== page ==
UNCASVILLE, Conn. — A resort casino on tribal land in Connecticut is completing plans to host more than 30 college basketball teams as it becomes a modified bubble for several early season tournaments, including two moved from New York.
The Mohegan Sun has teamed with the Naismith Memorial Basketball Hall of Fame, which holds its men’s Tip-Off Tournament and Women’s Challenge there every year, and the Gazelle Group, which runs the Empire Classic and the Legends Classic in New York.
The organizers plan to hold those tournaments and several other “pods” of games, which will get names in the next few weeks, at at the Mohegan Sun, which is owned by the Mohegan Tribe and includes a 10,000-seat arena that is home to the WNBA’s Connecticut Sun.
“It’s a single site, secluded location, with enormous square footage for social distancing,” said Greg Procino, vice president of basketball operations for the Hall of Fame. “There are a lot of things that will work in our favor, ”
Rick Giles, the president of the Gazelle Group, expects about 35 teams from more than a dozen conferences will participate at what they are dubbing “Bubbleville” between Nov. 25 and Dec. 5, with up to seven games a day.
There will be at least nine “pods” of games, beginning with the Empire Classic on Nov. 25-26, which will include Villanova, Baylor, Arizona State and Boston College.
UConn, USC, Virginia, Florida, St. John’s, UMass, Vanderbilt, BYU, Louisville, North Carolina State and other men’s and women’s programs also have agreed to play, organizers said.
Southern California coach Andy Enfield said the Trojans are expected to be in a pod with BYU, UConn and Vanderbilt.
“It’ll be a great event once we get there,” Enfield said. “We’re not concerned as long as we know we’ll get tested and the opposing teams are too.”
The Hall of Fame on Friday announced a revised field of teams and schedule for the Tip-Off Tournament. The event will be split into two brackets called Naismith and Springfield.
The Naismith bracket comprised of Rhode Island, South Florida, Temple and Virginia Tech will play Nov. 28-29. The Springfield bracket of Albany, Drexel, Long Island and Quinnipiac will play Dec. 3-4.
“We’ve been able to combine and leverage both our organizations and strengths to create something bigger than what we originally had,” Giles said. “I don’t know if either organization individually could have pulled off what we’re about to do next month.”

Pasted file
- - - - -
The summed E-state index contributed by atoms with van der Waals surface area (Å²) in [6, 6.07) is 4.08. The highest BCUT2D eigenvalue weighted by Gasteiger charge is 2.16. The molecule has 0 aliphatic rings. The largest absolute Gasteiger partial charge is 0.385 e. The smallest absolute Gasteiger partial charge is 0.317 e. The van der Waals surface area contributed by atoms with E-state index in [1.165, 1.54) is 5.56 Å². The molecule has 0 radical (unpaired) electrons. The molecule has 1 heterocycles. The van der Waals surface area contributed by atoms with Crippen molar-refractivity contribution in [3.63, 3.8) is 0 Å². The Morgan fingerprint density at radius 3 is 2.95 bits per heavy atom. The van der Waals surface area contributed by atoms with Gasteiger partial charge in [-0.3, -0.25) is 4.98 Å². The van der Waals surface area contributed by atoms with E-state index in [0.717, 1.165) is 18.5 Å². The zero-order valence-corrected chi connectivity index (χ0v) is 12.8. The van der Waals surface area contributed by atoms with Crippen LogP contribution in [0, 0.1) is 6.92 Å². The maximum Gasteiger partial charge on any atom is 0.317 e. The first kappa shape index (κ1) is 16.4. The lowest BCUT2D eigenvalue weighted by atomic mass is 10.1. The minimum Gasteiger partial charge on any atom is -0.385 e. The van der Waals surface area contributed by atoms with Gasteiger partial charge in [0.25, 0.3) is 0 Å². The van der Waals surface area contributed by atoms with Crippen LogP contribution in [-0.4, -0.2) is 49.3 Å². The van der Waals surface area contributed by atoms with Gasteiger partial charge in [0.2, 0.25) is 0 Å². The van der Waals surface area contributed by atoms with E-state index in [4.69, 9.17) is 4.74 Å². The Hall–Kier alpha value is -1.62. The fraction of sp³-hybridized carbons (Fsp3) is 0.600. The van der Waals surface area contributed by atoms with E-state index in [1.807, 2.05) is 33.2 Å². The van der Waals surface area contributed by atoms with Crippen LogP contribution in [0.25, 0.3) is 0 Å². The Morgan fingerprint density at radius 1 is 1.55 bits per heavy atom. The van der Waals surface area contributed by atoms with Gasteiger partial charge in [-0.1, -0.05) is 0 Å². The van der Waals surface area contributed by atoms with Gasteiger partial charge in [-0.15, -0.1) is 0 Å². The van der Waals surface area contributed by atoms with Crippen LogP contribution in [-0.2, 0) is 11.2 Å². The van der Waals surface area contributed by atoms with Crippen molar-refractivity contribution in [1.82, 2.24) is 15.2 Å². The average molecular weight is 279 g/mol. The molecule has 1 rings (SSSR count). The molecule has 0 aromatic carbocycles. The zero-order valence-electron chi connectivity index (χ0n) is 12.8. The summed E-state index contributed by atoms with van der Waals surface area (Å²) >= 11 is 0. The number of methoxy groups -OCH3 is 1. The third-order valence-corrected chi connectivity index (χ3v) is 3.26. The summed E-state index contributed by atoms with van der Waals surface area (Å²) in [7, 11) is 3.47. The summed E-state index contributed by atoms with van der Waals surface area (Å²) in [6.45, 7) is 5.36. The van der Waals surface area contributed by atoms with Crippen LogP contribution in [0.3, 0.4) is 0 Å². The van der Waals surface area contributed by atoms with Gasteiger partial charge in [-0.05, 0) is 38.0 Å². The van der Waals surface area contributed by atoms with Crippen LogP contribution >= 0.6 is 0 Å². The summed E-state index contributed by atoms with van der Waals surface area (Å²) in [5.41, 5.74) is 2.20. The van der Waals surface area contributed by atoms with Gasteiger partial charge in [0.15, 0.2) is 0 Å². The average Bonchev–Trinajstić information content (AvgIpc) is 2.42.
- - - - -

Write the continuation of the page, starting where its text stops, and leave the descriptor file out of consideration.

The Mohegan Sun has already developed protocols for coronavirus testing, cleaning and managing sports during the pandemic. It also has its own medical staff and facilities to treat and isolate anyone who may be infected.
The resort teamed with Viacom over the summer to produce televised events for boxing and mixed martial arts.
Tom Cantone, the senior vice president for sports and entertainment at Mohegan Sun, said this is not a full bubble, like the NBA and WNBA in Florida, but a highly controlled environment.
“We’re just following the playbook we’ve already established and has been working brilliantly,” Cantone said. “We will just continue to do what we’ve been doing with our doctors and protocols. So far, it’s worked flawlessly.”
Each team will be tested upon arrival. Each school will have its own secured floor in the resort’s 34-story tower hotels along with meeting and catered dining areas.
The resort’s 125,000-square-foot exposition center will be converted into a practice facility, with courts on which some games also will be played. The teams will move around through designated “back of the house” corridors so they don’t interact with the public.
The organizers plan to use a pool of about 25 officials, who also will be housed at the resort for those two weeks.
The casino had already installed safety devices as part of its reopening in June, including ultraviolet lighting and special filters in its HVAC system.
The organizers are not planning to allow fans at the games, but that could change if metrics suggest it would be safe to allow a limited number of people, Procino said.
It has not yet been determined how often and what kind of coronavirus testing will be done because each conference has its own requirements.
“That’s been a real challenge,” Giles said. “I would love to see a unified set of consistent protocols that all conferences can sign onto. That would make interconference play much easier.”